Bernardo Arévalo Padrón, the longest-detained of the four journalists in prison in Cuba, begins his sixth year in jail today.
The Cuban constitution grants the state monopoly control of the media. About 100 other independent journalists like the 37-year-old Arévalo Padrón (photo) who are grouped in 20 or so news agencies the authorities refuse to recognise are trying to exercise their right to inform the public.
They are constantly harassed. Their equipment is seized, pressure exerted on their families and they are summoned or arrested by the police. Arévalo Padrón’s imprisonment for the past five years is a constant reminder to those who refuse to be silenced or go into exile abroad that they are risking heavy prison sentences.
Arévalo Padrón was convicted on 31 October 1997, arrested on 18 November and sentenced on appeal 10 days later to six years in prison for having called President Fidel Castro and Vice-President Carlos Lage "liars" on Radio Martí, the US-funded radio station beaming programmes to Cuba. He accused them of not keeping their promise to respect parliamentary democracy, basic freedoms and human rights contained in the final declaration signed by all countries, including Cuba, that attended the 1996 Ibero-American summit of Latin American, Spanish and Portuguese heads of government.
At the end of 1998, after a visit by the Pope to Cuba, Arévalo Padrón’s sentence was reduced by a month for "good behaviour" (each prisoner can earn two months a year in this way). Since then, the prison authorities have not granted him any early release or further reduction in sentence because of his alleged "failure to cooperate with his re-education programme." He is due to be freed on 17 October 2003.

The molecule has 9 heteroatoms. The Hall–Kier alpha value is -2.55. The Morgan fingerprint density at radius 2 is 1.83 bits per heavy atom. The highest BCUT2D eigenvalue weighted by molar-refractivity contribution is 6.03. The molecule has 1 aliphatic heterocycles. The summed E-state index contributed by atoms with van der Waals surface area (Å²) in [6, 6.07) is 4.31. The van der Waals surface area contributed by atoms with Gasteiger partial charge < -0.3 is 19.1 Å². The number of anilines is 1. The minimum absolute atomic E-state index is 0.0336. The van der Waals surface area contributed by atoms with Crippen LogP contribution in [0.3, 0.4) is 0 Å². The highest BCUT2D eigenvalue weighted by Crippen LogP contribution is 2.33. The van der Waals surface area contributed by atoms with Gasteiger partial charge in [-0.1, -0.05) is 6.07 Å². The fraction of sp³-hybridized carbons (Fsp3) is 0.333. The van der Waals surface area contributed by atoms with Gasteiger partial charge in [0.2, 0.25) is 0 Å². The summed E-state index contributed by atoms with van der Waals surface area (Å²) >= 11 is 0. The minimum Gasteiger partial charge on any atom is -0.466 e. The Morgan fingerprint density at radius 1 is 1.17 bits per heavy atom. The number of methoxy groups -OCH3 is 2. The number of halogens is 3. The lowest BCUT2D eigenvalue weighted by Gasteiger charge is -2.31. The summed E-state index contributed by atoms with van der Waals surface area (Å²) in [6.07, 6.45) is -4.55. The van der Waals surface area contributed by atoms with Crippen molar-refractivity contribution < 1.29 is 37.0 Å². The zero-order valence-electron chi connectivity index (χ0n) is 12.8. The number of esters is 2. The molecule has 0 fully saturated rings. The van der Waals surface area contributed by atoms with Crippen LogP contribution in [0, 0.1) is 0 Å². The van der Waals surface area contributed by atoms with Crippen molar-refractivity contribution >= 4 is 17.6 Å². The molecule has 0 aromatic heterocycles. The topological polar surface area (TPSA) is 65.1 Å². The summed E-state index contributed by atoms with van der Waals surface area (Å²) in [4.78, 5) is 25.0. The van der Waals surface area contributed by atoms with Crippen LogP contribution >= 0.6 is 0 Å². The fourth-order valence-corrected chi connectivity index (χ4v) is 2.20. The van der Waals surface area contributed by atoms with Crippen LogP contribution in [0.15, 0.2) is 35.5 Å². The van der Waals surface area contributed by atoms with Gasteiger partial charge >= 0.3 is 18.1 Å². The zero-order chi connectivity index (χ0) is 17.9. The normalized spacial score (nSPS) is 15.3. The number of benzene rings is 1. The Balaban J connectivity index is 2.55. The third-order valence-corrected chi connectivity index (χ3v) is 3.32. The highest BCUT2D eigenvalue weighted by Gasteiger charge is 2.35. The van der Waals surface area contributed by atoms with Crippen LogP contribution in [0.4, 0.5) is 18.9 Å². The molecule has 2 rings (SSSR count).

Before he was arrested, he had written an article for the Linea Sur Press news agency, which he founded, about military involvement in the secret slaughter of cattle near his home town of Aguada de Pasajeros, in the central province of Santa Clara. Fellow journalists say this may have been the real reason for his arrest. Secretly killing livestock carries a 10-year prison sentence.
Arévalo Padrón is being held at Ariza prison (Cienfuegos province), in block 2, cell 25. His wife, Libertad Acosta Díaz, says he is not in good health and suffers from migraine and high blood pressure. He has a persistent cold and needs vitamin C and conditions of detention there are very difficult, she says.
Judging by his letters to them, his friends fear for his mental health. "He has changed a lot and his family will hardly recognise him when he is freed," said one. His relationship with other prisoners is difficult. Some make his life impossible so as to win minor privileges from the prison authorities. In the hope of getting early release, common law prisoners recently stole his personal belongings and letters and gave them to the police. The guards encourage them to harass "the counter-revolutionary" on grounds that he is harming the prison’s reputation and their professional grading.
Arévalo Padrón’s wife can visit him every three weeks. "You get there at 8 in the morning and wait half an hour in a canteen while all packages are thoroughly examined," she says. "A soldier then leads all everyone into the visiting room, which is a kind of dining hall with a long cement table in the middle with concrete benches. The prisoners arrive at 9 through a steel door. The roof is leaky, so you have to find a place where you don’t get rained on. People are grouped in families and it’s very noisy. You almost have to shout to be heard."
She brings him food that keeps, such as cheese, sugar, powdered drinks and bread. Also lots of cigarettes. "Bernardo doesn’t smoke, but it’s something to trade with other prisoners," she says.
Three other independent journalists are in prison in Cuba - Carlos Alberto Domínguez, of the Cuba Verdad agency, Carlos Brizuela Yera, who works with the Colegio de Periodistas Independientes de Camaguey (CPIC), and Léxter Tellez Castro, of the Agencia de Prensa Libre Avileńa (APLA). All are thought to have been arrested mainly because of their campaigning for human rights. From prison, some of them have been able to continue their journalistic work to some extent by sending out news of prison conditions.